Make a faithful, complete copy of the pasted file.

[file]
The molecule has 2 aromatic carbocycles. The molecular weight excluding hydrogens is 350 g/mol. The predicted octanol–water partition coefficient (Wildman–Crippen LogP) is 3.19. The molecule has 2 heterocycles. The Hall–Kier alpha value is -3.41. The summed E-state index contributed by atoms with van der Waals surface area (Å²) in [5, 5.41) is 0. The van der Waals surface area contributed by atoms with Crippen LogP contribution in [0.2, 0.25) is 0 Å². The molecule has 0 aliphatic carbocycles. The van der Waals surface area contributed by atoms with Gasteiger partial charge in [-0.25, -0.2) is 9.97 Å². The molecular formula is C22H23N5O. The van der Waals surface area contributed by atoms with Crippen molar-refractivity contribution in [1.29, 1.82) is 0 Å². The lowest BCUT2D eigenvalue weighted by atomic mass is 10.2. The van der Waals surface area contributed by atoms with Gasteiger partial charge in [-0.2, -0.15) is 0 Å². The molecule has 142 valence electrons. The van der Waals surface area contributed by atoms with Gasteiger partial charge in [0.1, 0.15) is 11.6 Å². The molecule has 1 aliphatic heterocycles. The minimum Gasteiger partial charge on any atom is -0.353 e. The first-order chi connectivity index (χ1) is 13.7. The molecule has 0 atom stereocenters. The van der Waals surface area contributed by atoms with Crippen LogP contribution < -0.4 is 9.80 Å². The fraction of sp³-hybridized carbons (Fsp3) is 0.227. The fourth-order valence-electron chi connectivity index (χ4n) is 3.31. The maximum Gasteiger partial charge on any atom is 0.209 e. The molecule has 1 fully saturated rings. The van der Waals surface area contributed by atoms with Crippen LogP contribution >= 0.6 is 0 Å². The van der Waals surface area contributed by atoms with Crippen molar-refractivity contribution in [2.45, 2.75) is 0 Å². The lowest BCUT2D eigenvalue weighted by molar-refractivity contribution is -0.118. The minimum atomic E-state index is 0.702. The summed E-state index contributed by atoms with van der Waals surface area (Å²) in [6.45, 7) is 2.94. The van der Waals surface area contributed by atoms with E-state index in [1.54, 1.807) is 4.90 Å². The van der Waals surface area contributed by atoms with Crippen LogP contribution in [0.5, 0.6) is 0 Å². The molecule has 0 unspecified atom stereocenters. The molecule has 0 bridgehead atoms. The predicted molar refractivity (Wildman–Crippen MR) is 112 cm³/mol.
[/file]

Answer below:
The molecule has 2 aromatic carbocycles. The molecular weight excluding hydrogens is 350 g/mol. The predicted octanol–water partition coefficient (Wildman–Crippen LogP) is 3.19. The molecule has 2 heterocycles. The Hall–Kier alpha value is -3.41. The summed E-state index contributed by atoms with van der Waals surface area (Å²) in [5, 5.41) is 0. The van der Waals surface area contributed by atoms with Crippen LogP contribution in [0.2, 0.25) is 0 Å². The molecule has 0 aliphatic carbocycles. The van der Waals surface area contributed by atoms with Gasteiger partial charge in [-0.25, -0.2) is 9.97 Å². The molecular formula is C22H23N5O. The van der Waals surface area contributed by atoms with Crippen molar-refractivity contribution in [1.29, 1.82) is 0 Å². The lowest BCUT2D eigenvalue weighted by atomic mass is 10.2. The van der Waals surface area contributed by atoms with Gasteiger partial charge in [-0.2, -0.15) is 0 Å². The molecule has 142 valence electrons. The van der Waals surface area contributed by atoms with Gasteiger partial charge in [0.1, 0.15) is 11.6 Å². The molecule has 1 aliphatic heterocycles. The minimum Gasteiger partial charge on any atom is -0.353 e. The first-order chi connectivity index (χ1) is 13.7. The molecule has 0 atom stereocenters. The van der Waals surface area contributed by atoms with Crippen LogP contribution < -0.4 is 9.80 Å². The fraction of sp³-hybridized carbons (Fsp3) is 0.227. The fourth-order valence-electron chi connectivity index (χ4n) is 3.31. The maximum Gasteiger partial charge on any atom is 0.209 e. The molecule has 1 fully saturated rings. The van der Waals surface area contributed by atoms with Crippen LogP contribution >= 0.6 is 0 Å². The van der Waals surface area contributed by atoms with Crippen molar-refractivity contribution in [2.45, 2.75) is 0 Å². The lowest BCUT2D eigenvalue weighted by molar-refractivity contribution is -0.118. The minimum atomic E-state index is 0.702. The summed E-state index contributed by atoms with van der Waals surface area (Å²) in [6.45, 7) is 2.94. The van der Waals surface area contributed by atoms with E-state index in [1.54, 1.807) is 4.90 Å². The van der Waals surface area contributed by atoms with Crippen LogP contribution in [0.5, 0.6) is 0 Å². The molecule has 0 unspecified atom stereocenters. The molecule has 0 bridgehead atoms. The predicted molar refractivity (Wildman–Crippen MR) is 112 cm³/mol.